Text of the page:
Despite his investment in omnibuses, Vanderwerken was likely the first to try to bring streetcars to the District. Streetcars represented a clear technological advance. Horses could pull a much heavier load on a streetcar riding on steel rails than on a wooden-wheeled wagon. Riders enjoyed a smoother ride and more commodious seating. An ambitious businessman, Vanderwerken first petitioned Congress for a street railway from Georgetown to Capitol Hill in December 1852, but Congress was slow to act. It would be ten more years before the exigencies of the Civil War spurred Congressional authorization of the District's first street railway. The first line to be constructed, in 1862, followed the same route as the Georgetown-Capitol omnibus line, which by that time extended beyond the Capitol to the Navy Yard.

Streetcar in the distance and original tracks on Pennsylvania Avenue. Tracks like these were also laid in the cobblestones on 15th Street alongside the Treasury. (Author's collection).
Though not specified in the law establishing the new company, buying out Vanderwerken’s competing omnibus line seems to have been one of the requirements for getting the new streetcar operation underway. Vanderwerken agreed to sell horses, cars, and other company property for $28,500 and leased his stables and other real estate for $2,500 per year. The railway company would eventually purchase Vanderwerken’s strategically located stables in Georgetown, which they converted into a car barn and maintenance facility (now Georgetown Park), as well as his Navy Yard stables.

Once the new streetcar lines began operating, passengers could transfer to the old Vanderwerken omnibuses to complete their trips on routes still under construction. In October 1862, with all three of its planned lines nearly finished, the company’s directors decided to donate 20 of the old omnibuses to the army for use as ambulances. They were much needed to transport wounded soldiers, who by that time were pouring into Washington from nearby battlefields in Maryland and Virginia. Perhaps the omnibus in our photo was one of the ones that was destined for war service.

The full stereoview
As seen here, the Treasury Building's massive Ionic colonnade was one of the first sections of the structure to be completed, in the early 1840s. At the time this photo was taken, the building's north façade, facing Pennsylvania Avenue, had not yet been started. Instead, the old State Department building is still standing. Though mostly obscured by the large tree in the foreground, the staircase and first floor windows of the building can be seen immediately behind the omnibus. This building, one of four distinguished, federal-style structures designed by architect George Hadfield (1763-1826) as the Executive Branch's first office buildings, would be torn down in 1866 when work to complete the north wing of the Treasury Building began.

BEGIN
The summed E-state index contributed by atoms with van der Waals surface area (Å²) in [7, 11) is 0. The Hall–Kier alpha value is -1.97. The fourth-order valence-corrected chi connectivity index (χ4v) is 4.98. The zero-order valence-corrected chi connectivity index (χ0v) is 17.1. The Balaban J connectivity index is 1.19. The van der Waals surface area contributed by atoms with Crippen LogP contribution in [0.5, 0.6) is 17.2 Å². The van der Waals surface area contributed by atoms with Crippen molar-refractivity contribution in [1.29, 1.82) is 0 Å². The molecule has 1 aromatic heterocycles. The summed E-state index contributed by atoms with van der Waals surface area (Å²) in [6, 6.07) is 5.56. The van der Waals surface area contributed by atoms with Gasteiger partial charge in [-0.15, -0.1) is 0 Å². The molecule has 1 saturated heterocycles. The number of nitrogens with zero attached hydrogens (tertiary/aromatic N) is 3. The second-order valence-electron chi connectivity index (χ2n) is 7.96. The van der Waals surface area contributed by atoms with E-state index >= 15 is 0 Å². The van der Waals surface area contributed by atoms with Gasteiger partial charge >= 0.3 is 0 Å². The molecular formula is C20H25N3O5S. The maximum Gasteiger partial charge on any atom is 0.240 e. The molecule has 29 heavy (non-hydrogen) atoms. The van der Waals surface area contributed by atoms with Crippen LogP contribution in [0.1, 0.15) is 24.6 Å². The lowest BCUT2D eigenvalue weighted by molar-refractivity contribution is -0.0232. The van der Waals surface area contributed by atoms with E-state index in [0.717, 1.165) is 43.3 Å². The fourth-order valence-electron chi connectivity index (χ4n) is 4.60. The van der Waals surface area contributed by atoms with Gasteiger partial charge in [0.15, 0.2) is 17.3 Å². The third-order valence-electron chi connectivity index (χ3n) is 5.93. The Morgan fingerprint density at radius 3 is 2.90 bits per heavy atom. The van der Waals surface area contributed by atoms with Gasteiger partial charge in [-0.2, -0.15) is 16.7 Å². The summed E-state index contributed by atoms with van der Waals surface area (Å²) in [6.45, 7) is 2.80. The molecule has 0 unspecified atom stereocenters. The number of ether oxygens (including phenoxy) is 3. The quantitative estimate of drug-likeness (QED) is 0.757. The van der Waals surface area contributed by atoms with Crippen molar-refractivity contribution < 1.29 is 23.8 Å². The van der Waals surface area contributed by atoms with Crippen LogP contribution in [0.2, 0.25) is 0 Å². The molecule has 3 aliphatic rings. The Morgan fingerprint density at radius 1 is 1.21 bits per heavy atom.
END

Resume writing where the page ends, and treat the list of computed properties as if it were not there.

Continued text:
Photo by the author.
A view of 15th Street from the same angle today reveals another notable difference: the Washington Monument now looms beyond the Treasury Building. Construction of the monument had halted in 1854 due to lack of funds, and the segment that had been completed was not tall enough to be visible from this spot in 1860. Construction resumed in 1877 and wasn't completed until the 1880s.

A streetcar encounters pedestrians, delivery wagons, and two herdics in this scene in front of the Patent Office circa 1890. (Author's collection).
As for omnibuses, their deliberate elimination in 1862 proved to be short-lived. In 1875, regularly scheduled horse-drawn coaches were reintroduced to compete with streetcars. Some were very similar in design to pre-war omnibuses, but by the 1880s an improved design known as a "herdic" after its inventor, Peter H. Herdic, made its appearance. Herdics saw service into the early 1900s. Modern motorized bus service began in 1921.

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Portions of this article previously appeared in Capital Streetcars: Early Mass Transit in Washington, D.C. Additional sources included John Steele Gordon, Washington's Monument And the Fascinating History of the Obelisk (2016); Leroy O. King Jr., 100 Years of Capital Traction: The Story of Streetcars in the Nation’s Capital (1972); John Anderson Miller, Fares, Please! A Popular History of Trolleys, Horsecars, Streetcars, Buses, Elevateds, and Subways (1960); Pamela Scott, Fortress of Finance: The United States Treasury Building (2010); and numerous newspaper and magazine articles.